Wikipedia is not going to help you much with finding your next Social Media Manager (“SMM”). In fact, Wikipedia can’t tell you anything about how to choose an SMM. Google can help to some extent, if you get your search terms correct, and focus on a good headline. (By the way, if you’d like to know about writing headlines, those can be a pain in the asterisk!) So what can help you? Here are some ideas.

1. Don’t look under a rock. Hint: Those are worms!

If you want to find a good SMM, you might want to look around on social media. Check on Twitter, Facebook, Pinterest, or wherever you’d like to be posting. See if the person you’d like to hire is posting there, too. Their posts don’t have to be perfect (because, after all, they’re busy with clients), but they should have some posts of substance.

2. Check out their websites and social platforms.

Most SMMs have a website, although I know some fab ones who don’t. Check out their testimonials and what other people are saying about them. If you can’t find anything, you could ask for testimonials directly. See whether their website has been updated in, say, the last two months. It should be active. And of course, check out their social platforms.

Check out websites and social platforms

Check out websites and social platforms

3. Read their blog.

Does your SMM have a blog and do they post about social media? That would be a good thing, especially if you need help with blogging. Is their writing clear? Do you like their style? If they’re writing about Twitter, for instance, do they include particulars that you like?

When you read a SMM's blog, do you like the particulars?

When you read a SMM’s blog, do you like the particulars?

4. Look at their writing skills.

These days, many SMMs have degrees in writing or related fields. If you want your SMM to do a bit of writing for you, a degree in English could be beneficial. Or perhaps experience writing. Some SMMs, myself included, have a background in technical writing. If you have a particular grammatical mistake that bugs you, such as the abuse of commas, check their work for that. Here’s a list of 10 Common Grammar Mistakes (“lose” and “loose” are often confused).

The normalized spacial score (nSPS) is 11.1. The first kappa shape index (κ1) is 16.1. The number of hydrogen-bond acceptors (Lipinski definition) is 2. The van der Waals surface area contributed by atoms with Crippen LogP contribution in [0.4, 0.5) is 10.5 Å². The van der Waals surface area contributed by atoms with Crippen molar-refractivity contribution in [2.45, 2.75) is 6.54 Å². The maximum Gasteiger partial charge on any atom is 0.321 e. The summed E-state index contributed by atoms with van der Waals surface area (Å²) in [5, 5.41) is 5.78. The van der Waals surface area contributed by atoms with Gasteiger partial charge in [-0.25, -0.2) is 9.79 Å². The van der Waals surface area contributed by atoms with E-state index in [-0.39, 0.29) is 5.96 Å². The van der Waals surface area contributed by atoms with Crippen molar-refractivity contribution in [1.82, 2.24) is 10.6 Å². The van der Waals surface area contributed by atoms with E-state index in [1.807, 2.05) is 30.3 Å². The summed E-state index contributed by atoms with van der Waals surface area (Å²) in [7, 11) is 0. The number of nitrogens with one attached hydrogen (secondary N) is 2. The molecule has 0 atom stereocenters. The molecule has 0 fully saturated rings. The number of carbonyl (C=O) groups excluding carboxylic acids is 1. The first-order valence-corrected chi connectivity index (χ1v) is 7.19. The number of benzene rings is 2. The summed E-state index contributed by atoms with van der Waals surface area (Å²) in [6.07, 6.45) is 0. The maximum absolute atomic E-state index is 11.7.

5. Ensure that they embrace “social.”

Broadcasting your message over and over (and over!) is old-school marketing. Make sure that your SMM enjoys interacting with others. Saying hello, while it sounds simple, usually causes others to say “hello” back! Engaging with others on social media is the fastest way to an engaged and engaging account on any platform.

Ensure that you SMM embraces "social."

Ensure that your SMM embraces “social.”

6. Ask them some questions.

For instance, ask about their least favorite platform. That should help you get some idea of what their favorite platform is and isn’t. Also, ask which subjects to avoid. There are many more questions you can ask.

Ask about their least favorite platform

Ask about their least favorite platform

7. Your SMM should be excited at your success!

When you make sales, or when your posts are shared with lots of people, your SMM should be happy for you! They should have in mind a vision for you and for your success. After all, it’s in both your interests that you should succeed.

Finding a good social media manager shouldn’t be this hard, right?

With overpriced agencies and undervalued CMOs, it’s a serious challenge to find that juggernaut to pave the way for your future marketing strategy. Do you have a successful story where your SMM has developed your online presence into what you wanted? We would truly like to hear about your experience(s).